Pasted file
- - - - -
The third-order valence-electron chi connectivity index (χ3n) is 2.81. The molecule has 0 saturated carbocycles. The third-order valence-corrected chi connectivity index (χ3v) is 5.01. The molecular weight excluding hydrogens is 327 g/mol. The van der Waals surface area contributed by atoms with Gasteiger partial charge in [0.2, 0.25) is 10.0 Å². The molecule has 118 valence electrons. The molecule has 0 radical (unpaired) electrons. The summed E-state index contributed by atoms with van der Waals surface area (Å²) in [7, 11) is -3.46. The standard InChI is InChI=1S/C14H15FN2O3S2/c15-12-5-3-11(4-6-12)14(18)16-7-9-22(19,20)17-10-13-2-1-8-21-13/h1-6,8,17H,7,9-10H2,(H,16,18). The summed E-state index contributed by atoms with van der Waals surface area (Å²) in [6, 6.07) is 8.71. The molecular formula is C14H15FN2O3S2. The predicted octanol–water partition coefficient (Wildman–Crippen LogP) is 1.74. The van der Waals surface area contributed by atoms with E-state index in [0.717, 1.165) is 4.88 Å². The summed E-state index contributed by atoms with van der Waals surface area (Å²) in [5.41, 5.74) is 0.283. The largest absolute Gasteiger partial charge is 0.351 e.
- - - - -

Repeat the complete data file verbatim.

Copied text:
The third-order valence-electron chi connectivity index (χ3n) is 2.81. The molecule has 0 saturated carbocycles. The third-order valence-corrected chi connectivity index (χ3v) is 5.01. The molecular weight excluding hydrogens is 327 g/mol. The van der Waals surface area contributed by atoms with Gasteiger partial charge in [0.2, 0.25) is 10.0 Å². The molecule has 118 valence electrons. The molecule has 0 radical (unpaired) electrons. The summed E-state index contributed by atoms with van der Waals surface area (Å²) in [7, 11) is -3.46. The standard InChI is InChI=1S/C14H15FN2O3S2/c15-12-5-3-11(4-6-12)14(18)16-7-9-22(19,20)17-10-13-2-1-8-21-13/h1-6,8,17H,7,9-10H2,(H,16,18). The summed E-state index contributed by atoms with van der Waals surface area (Å²) in [6, 6.07) is 8.71. The molecular formula is C14H15FN2O3S2. The predicted octanol–water partition coefficient (Wildman–Crippen LogP) is 1.74. The van der Waals surface area contributed by atoms with E-state index in [0.717, 1.165) is 4.88 Å². The summed E-state index contributed by atoms with van der Waals surface area (Å²) in [5.41, 5.74) is 0.283. The largest absolute Gasteiger partial charge is 0.351 e.